ZBA Denies Short-term Rental Application

ZBA Denies Short-term
Rental Application


Last Tuesday, March 7, 2023—in front of an overflow, standing-room-only crowd—the Village of Cooperstown Zoning Board of Appeals considered and ultimately denied an application by Mark and Margaret Curley, the owners of 40 Lake Street, to permit four of the residence’s five bedrooms to be used for short-term rentals.

Prior to the hearing, the ZBA had received 24 letters and/or e-mails, all of which expressed the writers’ objection to the application. The same was true of comments made at the hearing: the residents who spoke all opposed the application. The owners, who had purchased the house also known as Averill Cottage four months earlier, were not present. Although a family member did attend and was given the opportunity to be heard, he declined.

The emotional tone of the opposition was best summarized by the impassioned plea of Hillary LaDuke who, as an Averill descendant, said, “Averill Cottage was our homestead that was built by our family…and I can’t imagine that my ancestors, or anybody in my family, envisions this someday being a chop shop.”

At the outset of the meeting, ZBA Chairperson Susan Snell summarized the written opposition into various categories. Many opponents referred to the land-use descriptions of the Zoning Law as well as to the Village of Cooperstown’s Comprehensive Plan, which generally holds short-term rentals to be undesirable. On a practical level, some writers pointed out that it would be inappropriate to convert an historic dwelling into a boarding house, and that the narrowness of Lake Street made it incompatible with any additional traffic. Others contended that the ambience of the neighborhood’s privacy and peace and quiet would be disturbed by the proposed additional parking area and were equally concerned by the possibility of having “eight people and their guests partying in the back yard.”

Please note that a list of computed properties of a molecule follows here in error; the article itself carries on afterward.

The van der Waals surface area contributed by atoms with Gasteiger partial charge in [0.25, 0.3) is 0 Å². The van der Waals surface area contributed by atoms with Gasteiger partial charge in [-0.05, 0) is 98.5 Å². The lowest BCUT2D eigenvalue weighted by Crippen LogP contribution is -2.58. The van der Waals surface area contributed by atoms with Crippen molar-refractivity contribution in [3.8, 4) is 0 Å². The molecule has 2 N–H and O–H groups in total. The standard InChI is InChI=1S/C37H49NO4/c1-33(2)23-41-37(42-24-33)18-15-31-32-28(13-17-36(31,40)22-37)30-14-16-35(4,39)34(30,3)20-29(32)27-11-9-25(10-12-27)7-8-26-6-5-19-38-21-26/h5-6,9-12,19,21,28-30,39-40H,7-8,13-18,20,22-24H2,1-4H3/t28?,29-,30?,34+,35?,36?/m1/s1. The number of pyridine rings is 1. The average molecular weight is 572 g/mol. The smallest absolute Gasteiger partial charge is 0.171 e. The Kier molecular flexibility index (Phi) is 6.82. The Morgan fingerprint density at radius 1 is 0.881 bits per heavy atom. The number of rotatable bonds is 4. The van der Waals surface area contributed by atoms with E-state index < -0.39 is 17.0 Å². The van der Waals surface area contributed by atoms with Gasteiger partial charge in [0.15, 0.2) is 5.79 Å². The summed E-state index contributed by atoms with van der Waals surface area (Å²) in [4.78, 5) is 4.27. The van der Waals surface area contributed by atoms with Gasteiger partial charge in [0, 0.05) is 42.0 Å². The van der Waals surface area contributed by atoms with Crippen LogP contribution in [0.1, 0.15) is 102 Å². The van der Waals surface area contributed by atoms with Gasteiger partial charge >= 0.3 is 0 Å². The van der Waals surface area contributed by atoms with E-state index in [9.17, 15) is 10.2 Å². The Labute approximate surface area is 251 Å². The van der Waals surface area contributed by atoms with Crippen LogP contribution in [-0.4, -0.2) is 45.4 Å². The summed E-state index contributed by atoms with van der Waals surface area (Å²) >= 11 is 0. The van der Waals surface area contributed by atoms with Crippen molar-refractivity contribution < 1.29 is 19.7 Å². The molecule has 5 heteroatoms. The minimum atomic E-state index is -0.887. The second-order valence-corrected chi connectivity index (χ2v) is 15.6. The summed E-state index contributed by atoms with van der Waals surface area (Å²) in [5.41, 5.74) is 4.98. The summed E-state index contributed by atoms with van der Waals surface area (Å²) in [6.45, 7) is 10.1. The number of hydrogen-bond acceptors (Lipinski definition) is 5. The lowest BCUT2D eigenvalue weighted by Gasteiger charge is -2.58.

On an environmental level, Bill Waller detailed the negative effect of cutting down trees on the property to accommodate the parking lot, as well as the polluting runoff that would occur from additional cars parked so near to Willow Brook.

“All the other neighbors along Willow Brook have put in mitigation systems…but there will be no effective filter between the parking lot and Willow Brook if you approve this plan,” Waller said.

Nearly a dozen local residents stated their views on various aspects of the plan, with Celia Oxley noting the underlying irony of the application in that, by reserving 80 percent of the bedrooms for short-term rentals, the result was making ownership incidental to short-term rentals rather than the other way around.

After concluding the public hearing, Zoning Board member Marcie Schwartzman mildly chided those in attendance by reminding them that the insertion of short-term rentals into the zoning law was extensively discussed at meetings which, to her recollection, only two residents attended.

Nevertheless, Schwartzman said she understood and was sympathetic to the opponents’ argument that the present application was for four rooms. However, she said she could “live with” the issuance of a special permit limited to a single bedroom, though the necessity to cut down more trees on the property would have to be resolved in the event of a renewed application,

A call to Mark Curley elicited the response that he was aware of the decision but other than that had no further comment.

2 thoughts on “ZBA Denies Short-term Rental Application

  1. Chip Northrup

    What the absentee owner applicant applied for was, under New York state law, a rooming house. After the permit was unanimously denied, one of the zoning board members coached the applicant’s representative on how to re-apply to effectively circumvent the clear intent of the law, by applying to convert one interior bedroom in the house into a short-term rental. That could turn the property into a “clown car” of transients for the Zoning Officer to try to enforce.

  2. Chip Northrup

    What the applicant proposed, under state law, was a rooming house, which is multi family. By coaching then to reapply for a one bedroom permit, the zoning board member could open the way for the house to become a clown car of transients, which would be impossible for the zoning officer to monitor.

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